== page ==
Nigerian Army Arrests Soldier Who Asked Colleagues Not to Shoot Protesters

The Nigerian Army said on Wednesday it had arrested one of its soldiers, Lance Corporal Harrison Friday, accused of encouraging his fellow troops not to fire on anti-police protesters, who have led a violent movement against Nigeria’s security forces in recent weeks.
Twitter/Nigerian Army

The Nigerian Army said on Wednesday it had arrested one of its soldiers accused of encouraging his fellow troops not to fire on anti-police protesters, who have led a violent movement against Nigeria’s security forces in recent weeks.

“The Nigerian Army has announced the arrest of Lance Corporal Harrison Friday who had gone on social media to advise his colleagues not to attack #EndSARS protesters,” Punch, a Nigerian newspaper, reported on Wednesday. The newspaper referred to the national protest movement to end SARS, the now-axed Special Anti-Robbery Squad of the Nigerian federal police.

In a video uploaded to social media last week, “the soldier, who was wearing a mask … asked his colleagues to understand that the protesters were fighting for a better Nigeria and they must be supported by all Nigerians including the military,” the Punch recalled.

“The fight the civilians are fighting is our fight, do not let them (the Nigerian government) use us,” Friday said in the video, according to the newspaper.

The Nigerian Army said on Wednesday that it had detained the lance corporal for his video statement.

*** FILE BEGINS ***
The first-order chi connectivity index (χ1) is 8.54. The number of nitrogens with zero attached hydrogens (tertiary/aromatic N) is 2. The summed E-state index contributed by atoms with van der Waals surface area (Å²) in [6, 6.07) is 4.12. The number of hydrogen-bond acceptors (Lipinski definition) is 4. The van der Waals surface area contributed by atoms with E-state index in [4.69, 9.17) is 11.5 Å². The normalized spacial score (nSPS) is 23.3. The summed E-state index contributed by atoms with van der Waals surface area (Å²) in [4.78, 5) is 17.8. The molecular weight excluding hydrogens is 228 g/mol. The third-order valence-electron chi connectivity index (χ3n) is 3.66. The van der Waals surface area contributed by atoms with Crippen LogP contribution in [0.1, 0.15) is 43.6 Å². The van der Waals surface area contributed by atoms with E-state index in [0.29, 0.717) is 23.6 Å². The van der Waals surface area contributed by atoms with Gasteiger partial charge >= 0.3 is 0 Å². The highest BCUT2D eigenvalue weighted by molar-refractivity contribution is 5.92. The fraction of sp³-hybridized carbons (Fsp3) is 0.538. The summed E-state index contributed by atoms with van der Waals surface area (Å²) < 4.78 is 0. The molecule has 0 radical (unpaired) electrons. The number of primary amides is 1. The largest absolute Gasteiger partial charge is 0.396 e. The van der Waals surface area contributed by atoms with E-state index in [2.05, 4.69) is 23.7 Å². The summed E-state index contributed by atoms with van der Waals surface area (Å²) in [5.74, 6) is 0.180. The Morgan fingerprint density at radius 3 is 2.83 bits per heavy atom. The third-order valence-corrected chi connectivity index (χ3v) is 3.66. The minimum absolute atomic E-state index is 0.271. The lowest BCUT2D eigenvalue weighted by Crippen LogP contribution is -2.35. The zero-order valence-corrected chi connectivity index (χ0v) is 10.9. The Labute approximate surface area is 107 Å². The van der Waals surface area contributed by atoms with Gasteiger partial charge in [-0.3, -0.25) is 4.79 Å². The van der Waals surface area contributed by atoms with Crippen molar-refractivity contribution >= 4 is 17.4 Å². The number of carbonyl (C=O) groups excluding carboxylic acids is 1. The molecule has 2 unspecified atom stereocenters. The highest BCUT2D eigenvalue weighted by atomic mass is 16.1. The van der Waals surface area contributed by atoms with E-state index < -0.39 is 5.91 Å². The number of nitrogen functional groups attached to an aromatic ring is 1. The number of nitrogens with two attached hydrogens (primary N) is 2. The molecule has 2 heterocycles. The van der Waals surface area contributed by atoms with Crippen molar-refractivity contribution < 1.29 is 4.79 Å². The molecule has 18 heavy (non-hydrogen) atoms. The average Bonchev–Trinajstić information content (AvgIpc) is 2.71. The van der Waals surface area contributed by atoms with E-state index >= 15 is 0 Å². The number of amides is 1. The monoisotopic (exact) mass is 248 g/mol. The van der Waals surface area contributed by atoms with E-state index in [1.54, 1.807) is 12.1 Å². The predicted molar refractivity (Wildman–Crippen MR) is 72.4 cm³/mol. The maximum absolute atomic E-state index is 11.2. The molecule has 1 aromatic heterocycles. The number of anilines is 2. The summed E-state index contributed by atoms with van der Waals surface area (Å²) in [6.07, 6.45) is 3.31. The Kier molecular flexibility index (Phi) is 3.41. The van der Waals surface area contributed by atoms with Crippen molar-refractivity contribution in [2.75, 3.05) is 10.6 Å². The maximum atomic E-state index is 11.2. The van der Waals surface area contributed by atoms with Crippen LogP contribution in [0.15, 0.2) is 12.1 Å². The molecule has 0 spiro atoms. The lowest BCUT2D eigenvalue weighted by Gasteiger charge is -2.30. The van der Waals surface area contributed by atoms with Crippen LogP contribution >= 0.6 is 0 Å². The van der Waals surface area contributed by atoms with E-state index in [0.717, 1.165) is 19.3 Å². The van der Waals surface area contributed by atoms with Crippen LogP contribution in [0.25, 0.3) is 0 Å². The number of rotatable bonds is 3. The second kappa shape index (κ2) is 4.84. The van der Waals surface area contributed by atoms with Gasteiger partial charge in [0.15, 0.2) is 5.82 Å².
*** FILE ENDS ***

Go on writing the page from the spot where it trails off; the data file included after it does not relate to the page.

“The hooded soldier hiding behind the mask to commit cybercrimes has been apprehended in the ongoing cyber operations in support of crocodile smile. Rest assured cybercriminals have no hiding place,” the Nigerian Army wrote in a statement posted to its official Twitter account.

Prior to his arrest, on October 19, the Nigerian Army tweeted a screenshot of Friday’s video statement in support of protesters. The words “Fake Soldier” were superimposed on the frame.

Nigerian Army “[s]oldiers attached to the 81 Division had been accused of killing protesters at the Lekki tollgate [near Nigeria’s largest city, Lagos] on Tuesday night, an allegation the army has denied,” the Punch reported on Wednesday.

The alleged attack on protesters “sparked reprisals across the state with irate youths burning down government facilities and even the family home of Lagos State Governor, Babajide Sanwo-Olu,” according to the report.

Nigeria’s government officially disbanded SARS on October 11 in response to ongoing protests calling for its dissolution. Despite the action, anti-police protests have continued across Nigeria since then, protesters demanding further police reform.

“[T]he protesters are not relenting despite the dissolution of the notorious police squad but have continued to protest noting the government’s ineffectual promises of police reforms and investigations in the past,” Nigerian newspaper the Guardian reported on October 14.

Nigeria’s national police established SARS in 1992 as a special unit to combat soaring rates of violent crime. Nigerians had regularly accused the unit of abusing its authority since its founding. Graphic footage of SARS’ alleged abuses emerged online in Nigeria over the past two weeks, sparking anti-police outrage and protests nationwide demanding the unit’s dissolution.

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